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US company refuses to recall millions of airbag inflators; one death in Canada

A Tennessee company is denying requests from U.S. regulators to recall more than 30 million vehicles over airbag inflators that can explode and hurl shrapnel at drivers. Although cases are rare, there has been at least one death in Canada, where an estimated 3.5 million vehicles may be affected. Canadian transportation officials do not have the power to demand such a drastic recall, however, and expect automakers to take the lead.


In May, the US National Highway Traffic Safety Administration (NHTSA) demanded that Knoxville-based ARC Automotive Inc. recall 67 million airbag inflators. After an eight-year investigation, NHTSA has “tentatively” concluded the devices are faulty and pose a safety risk after at least seven injuries and two deaths related to metal debris from exploding ARC inflators between 2009 and 2023.

Intended to safely inflate airbags, the devices can be found in vehicles from at least a dozen automakers, including 2002 through 2017 models from Chevrolet, Buick, GMC, Ford, Toyota, Volkswagen, Audi, BMW , Porsche, Hyundai, Kia and Chrysler parent Stellantide.

The first known fatality occurred in Canada in July 2016, when the driver of a 2009 Hyundai Elantra in Newfoundland was killed by shrapnel from an airbag inflator that exploded in a low-speed crash.

The most recent incident occurred on March 22 this year, when a Michigan driver suffered facial injuries after an airbag inflator ruptured in his 2017 Chevrolet Traverse.

U.S. officials say other incidents have involved models like the 2002 Chrysler Town and Country, 2004 Kia ​​Optima, 2010 Chevrolet Malibu, 2015 Chevrolet Traverse, 2015 Volkswagen Golf and 2016 Audi A3.

In a May letter to ARC Automotive, U.S. regulators blamed “overpressurization” for the problem and said airbag inflators “when not faulty” are “designed to save lives.”

“Airbag inflators that propel metal fragments into vehicle occupants, rather than properly inflating the attached airbag, create an unreasonable risk of death and injury,” the NHTSA letter asserted.

The company has so far declined to act, setting the stage for a potential legal battle.

“We disagree with NHTSA’s sweeping new request as extensive field testing has found no inherent flaws,” a spokesperson for ARC Automotive told The Associated Press.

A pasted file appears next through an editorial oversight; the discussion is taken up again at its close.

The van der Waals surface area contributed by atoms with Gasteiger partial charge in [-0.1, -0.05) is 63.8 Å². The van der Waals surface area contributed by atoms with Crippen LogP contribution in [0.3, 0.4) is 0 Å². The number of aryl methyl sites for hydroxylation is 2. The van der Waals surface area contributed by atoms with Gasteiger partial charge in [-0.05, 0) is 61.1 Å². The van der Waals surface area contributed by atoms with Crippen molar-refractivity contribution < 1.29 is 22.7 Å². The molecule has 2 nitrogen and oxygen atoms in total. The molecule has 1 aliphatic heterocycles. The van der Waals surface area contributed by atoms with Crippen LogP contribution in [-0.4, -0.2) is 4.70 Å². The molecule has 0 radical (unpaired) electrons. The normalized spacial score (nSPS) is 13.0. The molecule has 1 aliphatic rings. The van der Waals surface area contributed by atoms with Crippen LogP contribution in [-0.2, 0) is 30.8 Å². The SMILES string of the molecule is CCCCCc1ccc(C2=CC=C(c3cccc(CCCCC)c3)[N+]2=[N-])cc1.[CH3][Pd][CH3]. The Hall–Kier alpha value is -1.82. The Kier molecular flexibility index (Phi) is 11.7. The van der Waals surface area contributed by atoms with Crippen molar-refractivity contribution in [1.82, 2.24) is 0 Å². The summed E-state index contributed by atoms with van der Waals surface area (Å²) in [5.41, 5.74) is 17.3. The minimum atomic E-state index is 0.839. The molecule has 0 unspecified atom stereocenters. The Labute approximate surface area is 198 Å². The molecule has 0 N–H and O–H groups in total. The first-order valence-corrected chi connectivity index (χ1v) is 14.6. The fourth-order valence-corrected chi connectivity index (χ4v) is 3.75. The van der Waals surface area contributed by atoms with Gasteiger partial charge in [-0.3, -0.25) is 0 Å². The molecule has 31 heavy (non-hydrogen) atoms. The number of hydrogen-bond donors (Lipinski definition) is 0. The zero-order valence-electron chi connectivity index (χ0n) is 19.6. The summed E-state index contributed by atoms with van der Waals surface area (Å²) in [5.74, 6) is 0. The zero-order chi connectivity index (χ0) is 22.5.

While U.S. officials haven’t released a full list of affected vehicles, Transport Canada has already released one that covers at least 90 makes and models, including three SUVs recalled earlier in May by General Motors.

Totaling 42,000 vehicles in Canada and nearly one million in the United States, General Motors recalled Buick Enclave, GMC Acadia and Chevrolet Traverse SUVs from 2014 to 2017 due to “risk of injury or death” caused by inflators ARC airbag.

According to Transport Canada, approximately 3.5 million vehicles in the country are equipped with ARC driver-side airbag inflators, or more than one in 10 registered vehicles. Transport Canada’s long list includes popular Canadian models from 1998 and 2017 from major brands like BMW, Chrysler, Dodge, Jeep, Fiat, Ford, Mercury, Lincoln, Buick, Cadillac, Chevrolet, GMC, Hummer, Oldsmobile, Pontiac, Saab, Saturn, Hyundai and Kia. The full list can be downloaded here.

The exact number of affected vehicles in the United States has not been released, but it could exceed 33 million, since the 67 million devices that US authorities want to recall include driver-side and passenger-side airbag inflators. They were manufactured in Tennessee, Mexico, and China prior to January 2018, when ARC made production changes to better detect potential issues.


Aside from General Motors’ recent recall, automakers previously only recalled models equipped with ARC airbag inflators from the same production batches as the known incidents. Those recalls affected just 6,300 vehicles from BMW, Ford, General Motors and Volkswagen in the United States, a tiny fraction of what regulators are now asking for.

The 2016 incident in Newfoundland also triggered a Transport Canada investigation, which ended in 2022 and saw the batch-specific recall of more than 2,300 2009 Hyundai Elantra vehicles, the same model as the Newfoundland incident, along with 780 other vehicles from BMW, Ford, General Motors and Volkswagen.

“The department’s investigation into this incident and the potential root cause of the airbag inflator rupture was thorough and thorough,” the 2022 Transport Canada report said. “The recalled parts were returned to the supplier for review and testing, and all passed quality review.”